Tuesday, July 15, 2008

Stand On Guard For Thee

The Star has a brief clip from the Omar Khadr interrogations that took place with CSIS and CIA officers in 2003. Nothing like a wounded and tortured 16 year old boy to whet the inquisitors appetite and rain pride down upon our great and noble nation. Let the banners unfurl and the trumpets sound, we are a people that stand by the torture of children. And only five years later as the kangaroos jockey for position on the court, our current Prime Minister can't imagine a Canadian judicial process that could deal with this young man.

Prime Minister Stephen Harper is playing fast with the facts when he says the Conservative government has "no real alternative" to the U.S. legal process in the Omar Khadr case, say the Canadian detainee's lawyers.

"This is a disingenuous comment from the prime minister," says Khadr's Canadian lawyer, Dennis Edney.

"The prime minister, through his cabinet members, particularly Mr. (Peter) MacKay, have long said that they have been assured that Omar Khadr was being well treated, when in fact the Canadian government well knew that was not the case," Edney said in a telephone interview from Edmonton.

Harper is not alone in Canadian governance when it comes to mewling and pathetic acquiescence to the Bush government's abandonment of the rule of law. Former Prime Minister Jean Chretien was at the helm when these interrogations took place and Paul Martin's rule followed. There is more than plenty of shame to go around but Mr. Harper goes well beyond the call of duty with his disingenuous comments. His government has made the abandonment of Canadians in difficulty a policy. How sad that the leader of our elected government is so willfully blind to Canadian tradition and to that much vaunted notion of law and order. We share in the British common law tradition that dates back centuries and equips us quite ably with the mechanisms of justice quite sufficient to the task of dealing with a Canadian citizen and former child soldier. To state otherwise is to partake in the ongoing crime being committed against Mr Khadr.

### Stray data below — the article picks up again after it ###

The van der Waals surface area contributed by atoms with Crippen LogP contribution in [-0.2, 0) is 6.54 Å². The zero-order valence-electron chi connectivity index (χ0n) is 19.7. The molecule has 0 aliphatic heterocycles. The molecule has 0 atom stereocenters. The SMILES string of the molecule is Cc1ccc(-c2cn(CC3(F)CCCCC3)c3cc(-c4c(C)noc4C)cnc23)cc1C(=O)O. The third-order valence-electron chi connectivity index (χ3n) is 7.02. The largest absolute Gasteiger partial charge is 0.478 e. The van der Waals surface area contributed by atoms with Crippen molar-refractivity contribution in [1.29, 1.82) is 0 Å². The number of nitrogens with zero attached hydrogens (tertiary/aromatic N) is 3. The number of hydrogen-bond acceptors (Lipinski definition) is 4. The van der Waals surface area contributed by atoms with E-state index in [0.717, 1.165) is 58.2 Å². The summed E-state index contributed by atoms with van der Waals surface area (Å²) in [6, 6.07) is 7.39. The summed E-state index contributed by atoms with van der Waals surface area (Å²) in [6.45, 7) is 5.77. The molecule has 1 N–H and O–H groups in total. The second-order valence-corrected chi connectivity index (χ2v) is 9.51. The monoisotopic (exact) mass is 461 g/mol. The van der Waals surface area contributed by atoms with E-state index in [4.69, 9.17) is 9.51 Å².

We are a signatory nation to the Geneva Conventions and Protocols. For five long years we have allowed a Canadian youth to be held and mistreated in direct conflict with the standards we have vowed to uphold. And so we become that which we fear and detest, war criminals, liars and torturers.


LuLu said...

I have no problem admitting that I sat through that horror on the verge of tears the entire time.

My baby boy is barely older now then Omar Khadr was then - how have we allowed this to happen in this day and age? We're supposed to be better than this.

And no doubt the worst of the BT mouthbreathers are all wanking furiously over it like the manly men they think they are. Stephen Taylor must be so proud.

Beijing York said...

They just ran some excerpts on CBC's The Current. Omar Khadr tries to let the CSIS guys know that there is something wrong with his eyes and his feet have wounds... and the condescending prick just answers, you got your two eyes in your head and your feet at the end of your legs.... At another point he tells him to stop stressing out.

This case is really an all time low for Canada. Thank the stars that Omar was appointed a decent lawyer by the court tribunal.

Anonymous said...

Lt.C. Ralph Peters on Omar Khadr Gitmo Tape: "We Should Have Killed That Punk on a Battlefield where it was legal to do so!"

Watch video at http://muslimsagainstsharia.blogspot.com/2008/07/ltc-ralph-peters-on-omar-khadr-gitmo.html

KEvron said...

"And so we become that which we fear and detest, war criminals, liars and torturers."

welcome to the club.


Simon said...

Good post. It shouldn't be a partisan issue. Just the right and Canadian thing to do.
On the French CBC today John Gomery said the case had certain overtones of the Dreyfus Affair.If the guilty in that case had known how history would judge them, their government, and their country, you can bet they would have thought twice.
Too bad more Canadians didn't because, we're all going to have to live with the shame for a long long time...

Raphael Alexander said...

You exaggerate about torture. They offered the kid a "subway" sandwich. He seemed quite normal in the interview, and for a moment seemed like he was going to get rescued. Only when he realized he was being interrogated and there was no chance of fleeing his crime did he begin to weep pitiably.

Omar Khadr may have been a child, but he's a man now. Let him take his medicine like a man. The boy in that video is long gone.